Currently, Mt Coot-tha is the only designated location for off-road mountain bike riding, and those tracks and trails are used more than 700,000 times each year. Karawatha Forest Protection Society treasurer Cornelis Van Eldik said mountain bikes in the reserve would cause havoc with the flora and fauna.

"Council should not allow this to happen," he said. "They (riders) won't be content just staying to the fire trails — they will want the extra thrill of a scrub dashing, which is what our major concern is."

Ms Duncan insisted a mountain bike-riding management plan would curb that sort of behaviour.

From the Bribane "Courier Mail" of January 11, 2020

Federal minister: Greta Thunberg and Climate Activists Just Want to ‘Upend Society’

The real concern of environmental activists like Greta Thunberg is not climate change, but to “upend society” and “move away from capitalism,” Australia’s Resources Minister Matt Canavan said Tuesday.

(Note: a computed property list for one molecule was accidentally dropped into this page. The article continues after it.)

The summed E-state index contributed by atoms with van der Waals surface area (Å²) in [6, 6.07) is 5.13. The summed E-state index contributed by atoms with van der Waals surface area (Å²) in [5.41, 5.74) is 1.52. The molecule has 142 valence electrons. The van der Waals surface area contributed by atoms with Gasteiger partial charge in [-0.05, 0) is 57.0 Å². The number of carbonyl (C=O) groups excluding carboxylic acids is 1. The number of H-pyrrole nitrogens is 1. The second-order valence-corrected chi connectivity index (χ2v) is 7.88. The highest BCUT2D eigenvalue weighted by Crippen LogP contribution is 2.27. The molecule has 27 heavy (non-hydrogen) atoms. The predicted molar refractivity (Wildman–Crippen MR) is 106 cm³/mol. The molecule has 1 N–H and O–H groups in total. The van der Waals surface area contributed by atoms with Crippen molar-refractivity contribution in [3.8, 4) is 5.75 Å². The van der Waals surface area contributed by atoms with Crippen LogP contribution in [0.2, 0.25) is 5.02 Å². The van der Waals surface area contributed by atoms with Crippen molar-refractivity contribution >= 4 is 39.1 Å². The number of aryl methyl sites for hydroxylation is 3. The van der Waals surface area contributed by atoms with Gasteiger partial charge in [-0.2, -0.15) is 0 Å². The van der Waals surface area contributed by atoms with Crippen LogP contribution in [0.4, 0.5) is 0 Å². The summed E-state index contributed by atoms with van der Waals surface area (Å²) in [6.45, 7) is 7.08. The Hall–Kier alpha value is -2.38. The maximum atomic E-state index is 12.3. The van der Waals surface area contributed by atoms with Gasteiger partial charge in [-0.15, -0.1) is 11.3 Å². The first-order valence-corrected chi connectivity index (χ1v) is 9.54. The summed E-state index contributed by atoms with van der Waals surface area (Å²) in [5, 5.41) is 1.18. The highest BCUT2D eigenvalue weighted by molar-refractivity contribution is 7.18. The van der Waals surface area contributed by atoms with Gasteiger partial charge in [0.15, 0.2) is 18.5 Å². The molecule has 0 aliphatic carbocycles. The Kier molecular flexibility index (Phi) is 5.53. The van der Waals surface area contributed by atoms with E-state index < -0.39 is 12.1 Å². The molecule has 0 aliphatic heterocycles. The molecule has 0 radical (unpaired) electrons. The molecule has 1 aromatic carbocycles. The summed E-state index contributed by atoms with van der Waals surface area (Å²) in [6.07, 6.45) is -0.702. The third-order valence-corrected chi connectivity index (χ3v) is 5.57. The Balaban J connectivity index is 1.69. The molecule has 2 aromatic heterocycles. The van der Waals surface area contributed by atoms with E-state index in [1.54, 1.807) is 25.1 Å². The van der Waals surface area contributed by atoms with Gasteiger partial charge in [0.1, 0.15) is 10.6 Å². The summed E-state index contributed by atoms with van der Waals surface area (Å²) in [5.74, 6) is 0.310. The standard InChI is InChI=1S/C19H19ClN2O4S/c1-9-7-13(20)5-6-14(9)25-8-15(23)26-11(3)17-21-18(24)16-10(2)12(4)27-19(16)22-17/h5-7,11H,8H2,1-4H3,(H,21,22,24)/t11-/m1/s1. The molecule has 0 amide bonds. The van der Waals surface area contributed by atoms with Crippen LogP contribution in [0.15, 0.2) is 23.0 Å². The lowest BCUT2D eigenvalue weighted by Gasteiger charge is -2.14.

He spoke after the Swedish teenage climate worrier unsuccessfully tried to force German telecommunications group, Siemens, to drop its role as a contractor for the giant Adani coal mine now being planned for Australia’s north.

Canavan intervened and secured the company to stay and complete railway signalling at the site, but not before he took a passing swipe at the intervention of Thunberg.

Canavan told Sky News in Australia “common sense has once again prevailed,” and said the “likes of Greta Thunberg” claim to be concerned with emissions reduction remains a fallacy